Airline Travelers Can Become Invaluable Medical Assistants In Flight
May 31, 2013

Airline Travelers Can Become Invaluable Medical Assistants During Flights

Michael Harper for — Your Universe Online

“Is there a doctor on board this plane?” is more than just a phrase quipped in movies. There are times, in fact, when a medical professional could be needed to treat passengers who are in-flight.

Ever curious, one University of Pittsburgh professor set out to find how often doctors and air travelers are needed for in-flight emergencies and how well passengers turned patients fare after being treated on board. After poring through data of in-flight emergencies, the study found that medical professionals are on-call for three-fourths of all emergencies in the air. This study is published in the New England Journal of Medicine (NEJM).

“We wanted to provide a description of the type of emergencies commonly treated on an aircraft, identify the outcomes of these patients and provide an understanding of the treatment capabilities available on the aircraft in the medical kit and through experts on the ground,” Christian Martin-Gill, MD, MPH, assistant professor of emergency medicine at Pitt, said in a statement.

When a passenger experiences a medical emergency while on a flight the flight crew will often make a call to a medical facility on the ground to consult with a doctor. The University of Pittsburgh Medical Center (UPMC) hosts one of these calling stations (called STAT-MD) and from January 1, 2008 to October 31, 2010, the station handled 11,920 in-flight calls.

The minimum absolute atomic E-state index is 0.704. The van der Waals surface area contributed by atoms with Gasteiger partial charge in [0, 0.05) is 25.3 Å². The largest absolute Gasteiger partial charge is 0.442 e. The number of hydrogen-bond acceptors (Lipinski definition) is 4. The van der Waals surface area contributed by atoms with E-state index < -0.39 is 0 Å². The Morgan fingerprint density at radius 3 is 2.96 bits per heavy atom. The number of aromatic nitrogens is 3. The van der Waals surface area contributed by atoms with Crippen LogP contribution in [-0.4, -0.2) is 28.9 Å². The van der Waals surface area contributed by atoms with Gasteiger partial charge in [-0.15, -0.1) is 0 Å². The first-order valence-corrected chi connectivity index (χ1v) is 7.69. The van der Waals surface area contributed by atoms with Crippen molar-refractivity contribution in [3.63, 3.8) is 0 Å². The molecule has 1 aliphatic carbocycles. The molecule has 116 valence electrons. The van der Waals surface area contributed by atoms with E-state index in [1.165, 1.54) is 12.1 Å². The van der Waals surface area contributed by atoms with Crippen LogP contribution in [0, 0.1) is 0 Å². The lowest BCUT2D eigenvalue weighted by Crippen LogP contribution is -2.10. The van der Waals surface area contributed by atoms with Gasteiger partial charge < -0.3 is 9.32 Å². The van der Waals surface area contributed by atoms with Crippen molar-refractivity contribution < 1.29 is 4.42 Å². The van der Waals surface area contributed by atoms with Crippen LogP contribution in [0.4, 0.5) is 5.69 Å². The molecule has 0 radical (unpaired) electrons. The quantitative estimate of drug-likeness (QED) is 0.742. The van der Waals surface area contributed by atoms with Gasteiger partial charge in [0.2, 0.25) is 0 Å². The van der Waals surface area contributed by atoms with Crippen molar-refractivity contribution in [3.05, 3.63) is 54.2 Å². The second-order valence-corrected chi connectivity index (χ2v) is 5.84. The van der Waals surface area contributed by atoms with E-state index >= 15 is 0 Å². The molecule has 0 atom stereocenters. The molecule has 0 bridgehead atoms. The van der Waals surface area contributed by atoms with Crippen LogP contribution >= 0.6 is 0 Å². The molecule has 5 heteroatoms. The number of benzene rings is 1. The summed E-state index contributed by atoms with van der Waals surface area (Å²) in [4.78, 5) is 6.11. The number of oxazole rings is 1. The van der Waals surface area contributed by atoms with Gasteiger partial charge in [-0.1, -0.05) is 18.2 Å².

Dr. Martin-Gill and colleagues examined in-flight calls which came in to STAT-MD during that period. These calls came from five domestic and international airlines and many of them were about passengers who had trouble breathing, were fainting, or experiencing heart problems.

After analyzing the data from these calls, Dr. Martin-Gill found that passenger physicians were on-board for nearly half of the instances which were reported. Other medical professionals, such as nurses and EMTs, were on-board in another 28 percent of the calls.

With all this help available when it comes to air travel, the need to redirect a flight due to medical emergency was rare. According to the UPMC STAT-MD data, only 7.3 percent of incidents required the plane to be diverted to an alternate destination so the in-flight patient could be transported to a medical care facility.

Most patients who experienced some sort of medical emergency while on a plane generally fared well. Out of the more than 11,000 patients who needed to be treated mid-flight, only 25.8 percent of them were transported to an emergency room once grounded. Of these, only 8.6 percent were actually admitted to the hospital, and an even lower 0.3 percent died as a result of their emergency. Dr. Martin-Gill and team found that the majority of patients who needed to be admitted to the hospital once they landed had experienced a stroke, heart attack or other cardiac problem.

Overall, Dr. Martin-Gill claims the flight attendants are well-trained to handle most medical concerns which may arise during flight. The crew has been trained to handle most emergencies and have easy access to FAA-required emergency medical kits.

According to the data, these attendants are also statistically more likely to also have the help of a medical professional if they need an extra hand. Even when a doctor is not on-board, flight crews still have the option of consulting a doctor on the ground through a service similar to UPMC´s STAT-MD.